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The 1031 exchange survives tax reform: A roller-coaster year ends with tax code changes favorable to real estate investors

March 1, 2018

March 1, 2018

Section 1031 of the Internal Revenue Code was at serious risk of being eliminated by the Trump administration’s tax cut and reform plans, a threat that prompted the real estate industry to launch a major lobbying campaign to protect this important and long-standing provision. The good news is, following the intense lobbying campaign, congressional leadership concluded Section 1031 reflects sound tax policy and is good for the economy. As a result, real property exchanges were not affected by the Tax Cuts and Jobs Act of 2017, though personal property exchanges were eliminated effective Jan. 1, 2018.

Background: Early in 2016, the Obama administration proposed a $1 million per taxpayer per year limitation on the gain that could be deferred under Section 1031. While that proposal never saw the light of day, the perfect storm developed to create the potential for sweeping tax reform, with the White House and both chambers of Congress under Republican control. Later, Republican Kevin Brady, chairman of the influential House Ways and Means Committee, introduced a radical proposal to expense (write off) 100 percent of the cost of newly purchased assets. Republican leadership believed broad-based expensing made Section 1031 unnecessary, leading observers to believe Section 1031 was likely to be repealed if the Republican plan was adopted.

Context: Section 1031 has been in the federal tax code since 1921. Real estate exchanges account for about 30 percent of the $10 trillion annual real estate transaction volume. Because exchanges have become an integral part of the national economy, real estate trade groups and executives became very concerned that repealing Section 1031 would cause serious damage to the economy. According to Scott Saunders, a 1031 exchange intermediary with Asset Preservation Inc., there would have been “a big decrease in transactions, which would negatively affect many U.S. taxpayers and result in few jobs in ancillary services involved in the sale and purchase of real estate,” such as title companies, real estate agents and brokers. Eliminating Section 1031 also would have resulted in reduced income to municipalities from lost transfer tax revenue.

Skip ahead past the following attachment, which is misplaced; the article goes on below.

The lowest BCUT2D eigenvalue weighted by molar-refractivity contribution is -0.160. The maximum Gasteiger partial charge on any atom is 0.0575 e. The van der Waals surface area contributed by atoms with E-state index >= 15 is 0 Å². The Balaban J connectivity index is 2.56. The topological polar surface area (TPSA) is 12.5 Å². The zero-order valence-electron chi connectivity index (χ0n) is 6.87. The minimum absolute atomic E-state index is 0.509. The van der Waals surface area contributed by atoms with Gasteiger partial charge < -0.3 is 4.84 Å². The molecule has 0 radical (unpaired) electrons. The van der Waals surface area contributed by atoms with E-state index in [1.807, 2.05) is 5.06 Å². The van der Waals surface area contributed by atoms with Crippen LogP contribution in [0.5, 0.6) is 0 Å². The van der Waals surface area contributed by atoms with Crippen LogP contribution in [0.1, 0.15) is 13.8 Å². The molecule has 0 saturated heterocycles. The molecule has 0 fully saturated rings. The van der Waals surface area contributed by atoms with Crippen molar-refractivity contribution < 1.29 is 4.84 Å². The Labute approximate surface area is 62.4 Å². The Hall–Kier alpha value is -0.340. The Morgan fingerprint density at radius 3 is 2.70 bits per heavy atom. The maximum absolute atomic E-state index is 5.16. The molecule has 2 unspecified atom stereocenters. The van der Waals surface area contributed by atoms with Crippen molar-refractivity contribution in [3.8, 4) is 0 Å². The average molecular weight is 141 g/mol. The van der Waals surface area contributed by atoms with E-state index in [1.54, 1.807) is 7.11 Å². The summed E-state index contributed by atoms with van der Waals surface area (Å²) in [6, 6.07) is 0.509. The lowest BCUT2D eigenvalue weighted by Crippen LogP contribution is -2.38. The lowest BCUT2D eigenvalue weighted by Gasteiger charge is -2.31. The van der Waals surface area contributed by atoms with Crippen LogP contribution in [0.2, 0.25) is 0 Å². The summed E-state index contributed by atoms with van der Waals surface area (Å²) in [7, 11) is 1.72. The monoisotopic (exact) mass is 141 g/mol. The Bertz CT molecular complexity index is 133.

Intense lobbying: The leading real estate trade associations, including the Alternative & Direct Investment Securities Association, Federation of Exchange Accommodators, and National Association of Realtors, aggressively lobbied Congress in support of Section 1031. These organizations represent millions of real estate professionals across the country who are active participants in the real estate market.

Conclusion: The lobbying effort was effective in creating greater congressional awareness of the many public benefits of Section 1031, including substantial job production, forced savings, and the laudable goal of encouraging exchanges that result in property being used for its highest and best use. This experience demonstrated real estate trade groups and professionals must remain vocal and vigilant, even in the case of desirable, long-standing tax policy with a broad base of support.

Louis Rogers is founder and CEO of Capital Square 1031.

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